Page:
Jackson said it’s complicating things for them that to re-open providing child care services, they also now must fulfill 13 pages of rules sent out by the state. That includes reduced classroom sizes by about five children (it varies by age group) and hire more teachers to have the same number of children in the day care.
First United Methodist Church
Senior Pastor David Payne said they first made an announcement on May 24, that they are adding two outdoor live services at Mount Wesley starting Sunday, June 7, one on Sunday morning and one in the evening.
“We’ll be following the CDC guidelines, including social distancing and face masks,” Payne said. “It will be held at the back of the camp near the basketball area – we’re calling it ‘The Grove,’ and we’re asking everyone to bring their own chairs.”
Payne said if members are vulnerable in age or health or not feeling well, they are being urged not to attend the live services.
He said they will continue their digital services long-term, via the church’s website and on Facebook.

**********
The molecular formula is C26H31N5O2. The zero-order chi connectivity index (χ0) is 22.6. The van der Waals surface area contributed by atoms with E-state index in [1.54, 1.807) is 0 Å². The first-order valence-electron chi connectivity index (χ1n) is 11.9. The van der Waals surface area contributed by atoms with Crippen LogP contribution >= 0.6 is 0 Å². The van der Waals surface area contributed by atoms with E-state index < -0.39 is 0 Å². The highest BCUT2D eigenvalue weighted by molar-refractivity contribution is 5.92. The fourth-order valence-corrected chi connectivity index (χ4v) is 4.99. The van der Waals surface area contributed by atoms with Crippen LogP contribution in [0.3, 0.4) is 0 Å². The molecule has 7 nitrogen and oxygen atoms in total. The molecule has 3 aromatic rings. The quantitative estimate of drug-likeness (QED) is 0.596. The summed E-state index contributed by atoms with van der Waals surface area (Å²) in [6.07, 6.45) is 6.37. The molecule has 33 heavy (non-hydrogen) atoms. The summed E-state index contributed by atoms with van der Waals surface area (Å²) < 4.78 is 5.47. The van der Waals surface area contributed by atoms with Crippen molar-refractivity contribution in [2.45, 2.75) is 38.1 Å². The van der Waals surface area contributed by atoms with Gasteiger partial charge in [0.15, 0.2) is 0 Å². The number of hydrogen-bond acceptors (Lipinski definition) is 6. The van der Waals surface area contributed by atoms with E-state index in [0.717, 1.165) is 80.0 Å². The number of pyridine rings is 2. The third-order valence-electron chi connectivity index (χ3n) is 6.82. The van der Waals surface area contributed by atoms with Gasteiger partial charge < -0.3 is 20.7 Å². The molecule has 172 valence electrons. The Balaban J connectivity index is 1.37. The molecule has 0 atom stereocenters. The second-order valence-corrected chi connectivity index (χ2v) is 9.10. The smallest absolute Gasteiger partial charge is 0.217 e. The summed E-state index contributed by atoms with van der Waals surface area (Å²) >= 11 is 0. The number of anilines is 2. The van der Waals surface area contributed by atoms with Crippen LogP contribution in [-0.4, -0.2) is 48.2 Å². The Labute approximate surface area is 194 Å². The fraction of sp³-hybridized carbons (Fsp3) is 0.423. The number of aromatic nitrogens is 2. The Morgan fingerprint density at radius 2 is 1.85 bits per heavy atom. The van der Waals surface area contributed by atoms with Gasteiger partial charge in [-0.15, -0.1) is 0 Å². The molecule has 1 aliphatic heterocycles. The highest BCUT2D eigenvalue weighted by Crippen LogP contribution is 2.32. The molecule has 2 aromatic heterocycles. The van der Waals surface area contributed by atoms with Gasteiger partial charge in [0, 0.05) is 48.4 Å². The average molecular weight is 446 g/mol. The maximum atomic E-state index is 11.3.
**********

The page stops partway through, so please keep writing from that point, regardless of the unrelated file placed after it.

Riverside Church of Christ
The office staff at Riverside Church of Christ said last week that worship services have not resumed there, and the elders are preparing plans for the next few weeks.
Pastor Kevin Kasparek started in early April ministering via recorded sermons on the church’s YouTube channel. The worship minister Cooper Atkeson also posts songs for members to sing along with each Sunday.
There also is a Bible Class offered the same way on Wednesday nights; and the outreach minister posts a program for children on Facebook at 2 p.m. on Monday through Thursdays.
Hosanna Lutheran Church
David Bass, pastor at Hosanna Lutheran Church, has been live-streaming church services every Sunday at 10 a.m. on their website, www.hosannalutheran.org.